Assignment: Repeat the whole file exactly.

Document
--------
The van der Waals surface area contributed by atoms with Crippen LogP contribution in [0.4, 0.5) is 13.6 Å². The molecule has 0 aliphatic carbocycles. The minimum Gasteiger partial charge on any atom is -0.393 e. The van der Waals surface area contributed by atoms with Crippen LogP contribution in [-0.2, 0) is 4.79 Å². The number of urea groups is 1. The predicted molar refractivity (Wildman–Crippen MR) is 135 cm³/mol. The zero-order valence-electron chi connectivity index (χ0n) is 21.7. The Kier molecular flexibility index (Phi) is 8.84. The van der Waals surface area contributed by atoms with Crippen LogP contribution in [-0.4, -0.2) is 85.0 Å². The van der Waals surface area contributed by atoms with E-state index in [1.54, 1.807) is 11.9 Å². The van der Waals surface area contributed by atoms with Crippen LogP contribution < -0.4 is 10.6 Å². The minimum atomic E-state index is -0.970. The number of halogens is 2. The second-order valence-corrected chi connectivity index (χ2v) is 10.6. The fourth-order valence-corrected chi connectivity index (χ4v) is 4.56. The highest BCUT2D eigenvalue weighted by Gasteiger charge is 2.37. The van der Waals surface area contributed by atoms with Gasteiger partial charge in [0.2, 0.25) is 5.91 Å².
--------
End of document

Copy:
The van der Waals surface area contributed by atoms with Crippen LogP contribution in [0.4, 0.5) is 13.6 Å². The molecule has 0 aliphatic carbocycles. The minimum Gasteiger partial charge on any atom is -0.393 e. The van der Waals surface area contributed by atoms with Crippen LogP contribution in [-0.2, 0) is 4.79 Å². The number of urea groups is 1. The predicted molar refractivity (Wildman–Crippen MR) is 135 cm³/mol. The zero-order valence-electron chi connectivity index (χ0n) is 21.7. The Kier molecular flexibility index (Phi) is 8.84. The van der Waals surface area contributed by atoms with Crippen LogP contribution in [-0.4, -0.2) is 85.0 Å². The van der Waals surface area contributed by atoms with E-state index in [1.54, 1.807) is 11.9 Å². The van der Waals surface area contributed by atoms with Crippen LogP contribution < -0.4 is 10.6 Å². The minimum atomic E-state index is -0.970. The number of halogens is 2. The second-order valence-corrected chi connectivity index (χ2v) is 10.6. The fourth-order valence-corrected chi connectivity index (χ4v) is 4.56. The highest BCUT2D eigenvalue weighted by Gasteiger charge is 2.37. The van der Waals surface area contributed by atoms with Gasteiger partial charge in [0.2, 0.25) is 5.91 Å².